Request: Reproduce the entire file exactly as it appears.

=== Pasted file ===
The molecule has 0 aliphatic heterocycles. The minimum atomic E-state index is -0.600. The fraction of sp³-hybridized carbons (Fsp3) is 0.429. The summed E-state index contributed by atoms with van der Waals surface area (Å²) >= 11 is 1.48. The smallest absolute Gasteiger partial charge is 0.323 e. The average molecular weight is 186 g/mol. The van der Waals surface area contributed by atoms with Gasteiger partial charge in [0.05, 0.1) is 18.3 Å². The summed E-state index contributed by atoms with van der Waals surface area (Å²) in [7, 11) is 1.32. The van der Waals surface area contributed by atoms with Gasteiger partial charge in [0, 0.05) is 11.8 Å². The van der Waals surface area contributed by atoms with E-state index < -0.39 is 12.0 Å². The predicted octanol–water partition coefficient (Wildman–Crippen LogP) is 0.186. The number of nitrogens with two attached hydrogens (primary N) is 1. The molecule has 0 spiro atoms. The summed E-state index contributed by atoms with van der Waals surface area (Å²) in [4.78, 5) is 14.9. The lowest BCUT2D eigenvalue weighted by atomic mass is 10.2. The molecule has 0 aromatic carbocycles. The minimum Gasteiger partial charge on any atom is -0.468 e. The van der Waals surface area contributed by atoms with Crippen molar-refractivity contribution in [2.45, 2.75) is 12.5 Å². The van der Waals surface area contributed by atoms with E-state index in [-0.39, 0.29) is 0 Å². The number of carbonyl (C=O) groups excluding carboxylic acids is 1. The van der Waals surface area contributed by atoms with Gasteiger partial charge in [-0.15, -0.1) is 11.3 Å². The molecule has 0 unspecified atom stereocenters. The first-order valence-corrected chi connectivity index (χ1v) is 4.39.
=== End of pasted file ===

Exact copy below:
The molecule has 0 aliphatic heterocycles. The minimum atomic E-state index is -0.600. The fraction of sp³-hybridized carbons (Fsp3) is 0.429. The summed E-state index contributed by atoms with van der Waals surface area (Å²) >= 11 is 1.48. The smallest absolute Gasteiger partial charge is 0.323 e. The average molecular weight is 186 g/mol. The van der Waals surface area contributed by atoms with Gasteiger partial charge in [0.05, 0.1) is 18.3 Å². The summed E-state index contributed by atoms with van der Waals surface area (Å²) in [7, 11) is 1.32. The van der Waals surface area contributed by atoms with Gasteiger partial charge in [0, 0.05) is 11.8 Å². The van der Waals surface area contributed by atoms with E-state index < -0.39 is 12.0 Å². The predicted octanol–water partition coefficient (Wildman–Crippen LogP) is 0.186. The number of nitrogens with two attached hydrogens (primary N) is 1. The molecule has 0 spiro atoms. The summed E-state index contributed by atoms with van der Waals surface area (Å²) in [4.78, 5) is 14.9. The lowest BCUT2D eigenvalue weighted by atomic mass is 10.2. The molecule has 0 aromatic carbocycles. The minimum Gasteiger partial charge on any atom is -0.468 e. The van der Waals surface area contributed by atoms with Crippen molar-refractivity contribution in [2.45, 2.75) is 12.5 Å². The van der Waals surface area contributed by atoms with E-state index in [-0.39, 0.29) is 0 Å². The number of carbonyl (C=O) groups excluding carboxylic acids is 1. The van der Waals surface area contributed by atoms with Gasteiger partial charge in [-0.15, -0.1) is 11.3 Å². The molecule has 0 unspecified atom stereocenters. The first-order valence-corrected chi connectivity index (χ1v) is 4.39.